Conversation about software requirements with prototypes and scenarios

David Bahn, J. David Naumann, Shawn Curley

Research output: Chapter in Book/Report/Conference proceedingConference contribution

1 Scopus citations


Determining the functional requirements for new software is a significant problem because it is dependent upon effective conversation between software designers and users. Prototypes and scenarios are two key techniques that have been advocated to improve the specification and communication of software requirements. This paper describes experimental research examining the utilization of prototypes and scenarios during designer-user conversation to determine and validate software requirements. This study is among the first to empirically test the effectiveness of employing scenarios in requirements determination. The results indicate that scenarios can affect user feedback in conversation about software requirements. The results also suggest that software designers should present users with a combination of software prototypes alongside abstract, diagrammatic models when discussing software requirements.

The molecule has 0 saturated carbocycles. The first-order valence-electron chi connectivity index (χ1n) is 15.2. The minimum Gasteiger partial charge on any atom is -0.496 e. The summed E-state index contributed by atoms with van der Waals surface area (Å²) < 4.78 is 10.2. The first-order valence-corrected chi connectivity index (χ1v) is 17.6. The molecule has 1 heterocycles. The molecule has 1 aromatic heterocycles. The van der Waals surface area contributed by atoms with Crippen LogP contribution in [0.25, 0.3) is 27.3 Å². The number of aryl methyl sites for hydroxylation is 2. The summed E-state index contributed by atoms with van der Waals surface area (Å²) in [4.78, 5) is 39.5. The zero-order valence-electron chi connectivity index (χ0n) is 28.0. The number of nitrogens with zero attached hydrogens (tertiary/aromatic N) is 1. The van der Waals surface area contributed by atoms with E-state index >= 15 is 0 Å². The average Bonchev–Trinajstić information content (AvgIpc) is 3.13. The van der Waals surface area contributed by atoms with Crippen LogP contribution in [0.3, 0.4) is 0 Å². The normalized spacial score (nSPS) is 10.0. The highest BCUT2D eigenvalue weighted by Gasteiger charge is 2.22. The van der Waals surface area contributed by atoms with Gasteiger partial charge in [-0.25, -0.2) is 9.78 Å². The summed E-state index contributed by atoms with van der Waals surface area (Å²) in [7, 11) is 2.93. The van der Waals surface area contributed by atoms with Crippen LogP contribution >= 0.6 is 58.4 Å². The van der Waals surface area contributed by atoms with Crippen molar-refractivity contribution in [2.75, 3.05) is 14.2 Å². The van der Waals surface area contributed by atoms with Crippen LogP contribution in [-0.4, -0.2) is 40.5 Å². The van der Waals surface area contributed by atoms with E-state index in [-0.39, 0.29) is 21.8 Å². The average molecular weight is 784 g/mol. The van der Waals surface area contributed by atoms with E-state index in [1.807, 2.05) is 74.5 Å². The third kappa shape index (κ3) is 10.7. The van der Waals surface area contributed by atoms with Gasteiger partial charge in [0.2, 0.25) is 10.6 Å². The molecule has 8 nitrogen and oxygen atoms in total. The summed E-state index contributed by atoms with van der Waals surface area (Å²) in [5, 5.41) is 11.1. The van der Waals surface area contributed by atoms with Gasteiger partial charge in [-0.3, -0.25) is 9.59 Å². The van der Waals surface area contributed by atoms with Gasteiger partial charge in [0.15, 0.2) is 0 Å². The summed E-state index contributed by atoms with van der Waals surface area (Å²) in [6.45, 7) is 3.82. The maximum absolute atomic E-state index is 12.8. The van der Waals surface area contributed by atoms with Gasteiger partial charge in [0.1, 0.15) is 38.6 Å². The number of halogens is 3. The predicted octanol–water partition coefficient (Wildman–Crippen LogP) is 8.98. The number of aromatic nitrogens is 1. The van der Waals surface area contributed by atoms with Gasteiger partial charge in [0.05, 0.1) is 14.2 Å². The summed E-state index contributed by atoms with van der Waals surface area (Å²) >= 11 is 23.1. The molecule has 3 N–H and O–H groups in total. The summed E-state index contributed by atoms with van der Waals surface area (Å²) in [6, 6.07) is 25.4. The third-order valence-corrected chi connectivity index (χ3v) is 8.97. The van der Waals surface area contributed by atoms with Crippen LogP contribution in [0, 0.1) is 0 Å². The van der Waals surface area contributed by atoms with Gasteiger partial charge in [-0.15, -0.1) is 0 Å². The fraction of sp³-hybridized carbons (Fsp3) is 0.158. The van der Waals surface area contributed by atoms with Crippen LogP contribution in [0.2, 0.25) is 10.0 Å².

Original languageEnglish (US)
Title of host publicationNext Generation Information Technologies and Systems - 5th International Workshop, NGITS 2002, Proceedings
EditorsAvigdor Gal, Alon Halevy
PublisherSpringer Verlag
Number of pages11
ISBN (Electronic)354043819X, 9783540438199
StatePublished - Jan 1 2002
Event5th International Workshop on Next Generation Information Technologies and Systems, NGITS 2002 - Caesarea, Israel
Duration: Jun 24 2002Jun 25 2002

Publication series

NameLecture Notes in Computer Science (including subseries Lecture Notes in Artificial Intelligence and Lecture Notes in Bioinformatics)
ISSN (Print)0302-9743
ISSN (Electronic)1611-3349


Other5th International Workshop on Next Generation Information Technologies and Systems, NGITS 2002


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